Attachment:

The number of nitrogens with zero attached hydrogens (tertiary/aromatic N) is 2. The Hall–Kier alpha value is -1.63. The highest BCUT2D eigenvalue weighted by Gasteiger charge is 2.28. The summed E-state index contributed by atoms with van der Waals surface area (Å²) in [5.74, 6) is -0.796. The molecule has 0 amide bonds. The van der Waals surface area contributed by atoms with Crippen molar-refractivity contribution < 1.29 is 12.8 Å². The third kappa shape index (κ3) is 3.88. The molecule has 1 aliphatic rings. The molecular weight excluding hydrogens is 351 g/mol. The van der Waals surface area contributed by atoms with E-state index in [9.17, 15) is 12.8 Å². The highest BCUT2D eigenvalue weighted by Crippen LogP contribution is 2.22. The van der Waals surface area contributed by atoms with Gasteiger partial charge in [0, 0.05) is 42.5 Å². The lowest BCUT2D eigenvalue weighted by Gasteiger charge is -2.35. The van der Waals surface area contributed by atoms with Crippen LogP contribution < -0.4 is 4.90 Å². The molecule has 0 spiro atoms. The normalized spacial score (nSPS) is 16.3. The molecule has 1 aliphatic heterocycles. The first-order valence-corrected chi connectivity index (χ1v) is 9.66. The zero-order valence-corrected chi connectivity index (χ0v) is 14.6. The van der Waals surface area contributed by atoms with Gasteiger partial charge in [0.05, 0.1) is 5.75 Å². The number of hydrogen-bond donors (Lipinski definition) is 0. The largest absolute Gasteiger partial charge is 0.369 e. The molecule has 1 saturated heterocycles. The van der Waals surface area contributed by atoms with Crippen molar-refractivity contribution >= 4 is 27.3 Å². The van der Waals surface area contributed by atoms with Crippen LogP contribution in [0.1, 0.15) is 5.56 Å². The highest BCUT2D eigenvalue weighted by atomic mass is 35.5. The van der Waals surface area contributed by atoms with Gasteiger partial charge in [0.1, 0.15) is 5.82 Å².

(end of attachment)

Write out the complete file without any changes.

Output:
The number of nitrogens with zero attached hydrogens (tertiary/aromatic N) is 2. The Hall–Kier alpha value is -1.63. The highest BCUT2D eigenvalue weighted by Gasteiger charge is 2.28. The summed E-state index contributed by atoms with van der Waals surface area (Å²) in [5.74, 6) is -0.796. The molecule has 0 amide bonds. The van der Waals surface area contributed by atoms with Crippen molar-refractivity contribution < 1.29 is 12.8 Å². The third kappa shape index (κ3) is 3.88. The molecule has 1 aliphatic rings. The molecular weight excluding hydrogens is 351 g/mol. The van der Waals surface area contributed by atoms with E-state index in [9.17, 15) is 12.8 Å². The highest BCUT2D eigenvalue weighted by Crippen LogP contribution is 2.22. The van der Waals surface area contributed by atoms with Gasteiger partial charge in [0, 0.05) is 42.5 Å². The lowest BCUT2D eigenvalue weighted by Gasteiger charge is -2.35. The van der Waals surface area contributed by atoms with Crippen LogP contribution < -0.4 is 4.90 Å². The molecule has 0 spiro atoms. The normalized spacial score (nSPS) is 16.3. The molecule has 1 aliphatic heterocycles. The first-order valence-corrected chi connectivity index (χ1v) is 9.66. The zero-order valence-corrected chi connectivity index (χ0v) is 14.6. The van der Waals surface area contributed by atoms with Gasteiger partial charge in [0.05, 0.1) is 5.75 Å². The number of hydrogen-bond donors (Lipinski definition) is 0. The largest absolute Gasteiger partial charge is 0.369 e. The molecule has 1 saturated heterocycles. The van der Waals surface area contributed by atoms with Crippen molar-refractivity contribution >= 4 is 27.3 Å². The van der Waals surface area contributed by atoms with Crippen LogP contribution in [0.1, 0.15) is 5.56 Å². The highest BCUT2D eigenvalue weighted by atomic mass is 35.5. The van der Waals surface area contributed by atoms with Gasteiger partial charge in [0.1, 0.15) is 5.82 Å².